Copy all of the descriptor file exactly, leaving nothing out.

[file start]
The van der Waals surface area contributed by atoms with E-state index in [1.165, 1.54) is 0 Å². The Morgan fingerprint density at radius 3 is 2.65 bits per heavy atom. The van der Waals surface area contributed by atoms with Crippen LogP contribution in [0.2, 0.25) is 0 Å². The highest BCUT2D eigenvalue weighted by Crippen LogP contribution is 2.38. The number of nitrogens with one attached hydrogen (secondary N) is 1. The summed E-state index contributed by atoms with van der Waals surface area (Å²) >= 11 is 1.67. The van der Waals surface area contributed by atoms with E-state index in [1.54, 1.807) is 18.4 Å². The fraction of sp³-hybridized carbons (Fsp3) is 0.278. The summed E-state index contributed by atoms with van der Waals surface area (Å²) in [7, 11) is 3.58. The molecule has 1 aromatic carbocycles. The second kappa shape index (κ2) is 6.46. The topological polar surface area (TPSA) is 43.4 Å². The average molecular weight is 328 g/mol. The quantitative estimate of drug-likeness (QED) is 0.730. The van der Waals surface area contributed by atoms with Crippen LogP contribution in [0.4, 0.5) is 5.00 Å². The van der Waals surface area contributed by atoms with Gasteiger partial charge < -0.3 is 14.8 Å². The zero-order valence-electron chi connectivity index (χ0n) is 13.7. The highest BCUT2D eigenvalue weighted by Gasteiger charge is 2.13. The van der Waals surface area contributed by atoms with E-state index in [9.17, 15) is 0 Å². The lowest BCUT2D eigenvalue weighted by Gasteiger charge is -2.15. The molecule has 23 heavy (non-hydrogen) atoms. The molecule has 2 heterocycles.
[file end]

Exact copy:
The van der Waals surface area contributed by atoms with E-state index in [1.165, 1.54) is 0 Å². The Morgan fingerprint density at radius 3 is 2.65 bits per heavy atom. The van der Waals surface area contributed by atoms with Crippen LogP contribution in [0.2, 0.25) is 0 Å². The highest BCUT2D eigenvalue weighted by Crippen LogP contribution is 2.38. The number of nitrogens with one attached hydrogen (secondary N) is 1. The summed E-state index contributed by atoms with van der Waals surface area (Å²) >= 11 is 1.67. The van der Waals surface area contributed by atoms with E-state index in [1.54, 1.807) is 18.4 Å². The fraction of sp³-hybridized carbons (Fsp3) is 0.278. The summed E-state index contributed by atoms with van der Waals surface area (Å²) in [7, 11) is 3.58. The molecule has 1 aromatic carbocycles. The second kappa shape index (κ2) is 6.46. The topological polar surface area (TPSA) is 43.4 Å². The average molecular weight is 328 g/mol. The quantitative estimate of drug-likeness (QED) is 0.730. The van der Waals surface area contributed by atoms with Crippen LogP contribution in [0.4, 0.5) is 5.00 Å². The van der Waals surface area contributed by atoms with Gasteiger partial charge < -0.3 is 14.8 Å². The zero-order valence-electron chi connectivity index (χ0n) is 13.7. The highest BCUT2D eigenvalue weighted by Gasteiger charge is 2.13. The van der Waals surface area contributed by atoms with E-state index in [9.17, 15) is 0 Å². The lowest BCUT2D eigenvalue weighted by Gasteiger charge is -2.15. The molecule has 23 heavy (non-hydrogen) atoms. The molecule has 2 heterocycles.